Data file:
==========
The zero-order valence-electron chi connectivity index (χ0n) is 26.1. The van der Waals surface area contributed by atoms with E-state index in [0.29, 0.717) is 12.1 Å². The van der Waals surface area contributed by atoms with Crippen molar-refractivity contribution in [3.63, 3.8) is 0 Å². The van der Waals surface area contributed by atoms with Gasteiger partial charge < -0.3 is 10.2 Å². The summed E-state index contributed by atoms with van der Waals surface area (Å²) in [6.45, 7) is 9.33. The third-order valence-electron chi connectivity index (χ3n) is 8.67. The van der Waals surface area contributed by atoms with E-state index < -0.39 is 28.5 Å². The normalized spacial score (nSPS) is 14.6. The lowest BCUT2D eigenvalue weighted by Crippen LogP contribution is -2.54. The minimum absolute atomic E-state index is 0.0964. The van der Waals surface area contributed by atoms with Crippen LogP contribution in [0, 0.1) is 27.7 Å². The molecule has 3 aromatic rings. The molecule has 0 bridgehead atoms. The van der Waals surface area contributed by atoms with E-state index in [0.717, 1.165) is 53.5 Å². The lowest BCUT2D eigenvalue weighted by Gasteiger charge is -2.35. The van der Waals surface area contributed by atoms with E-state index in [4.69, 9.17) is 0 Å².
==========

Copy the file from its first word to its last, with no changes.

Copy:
The zero-order valence-electron chi connectivity index (χ0n) is 26.1. The van der Waals surface area contributed by atoms with E-state index in [0.29, 0.717) is 12.1 Å². The van der Waals surface area contributed by atoms with Crippen molar-refractivity contribution in [3.63, 3.8) is 0 Å². The van der Waals surface area contributed by atoms with Gasteiger partial charge < -0.3 is 10.2 Å². The summed E-state index contributed by atoms with van der Waals surface area (Å²) in [6.45, 7) is 9.33. The third-order valence-electron chi connectivity index (χ3n) is 8.67. The van der Waals surface area contributed by atoms with E-state index < -0.39 is 28.5 Å². The normalized spacial score (nSPS) is 14.6. The lowest BCUT2D eigenvalue weighted by Crippen LogP contribution is -2.54. The minimum absolute atomic E-state index is 0.0964. The van der Waals surface area contributed by atoms with Crippen LogP contribution in [0, 0.1) is 27.7 Å². The molecule has 3 aromatic rings. The molecule has 0 bridgehead atoms. The van der Waals surface area contributed by atoms with E-state index in [0.717, 1.165) is 53.5 Å². The lowest BCUT2D eigenvalue weighted by Gasteiger charge is -2.35. The van der Waals surface area contributed by atoms with E-state index in [4.69, 9.17) is 0 Å².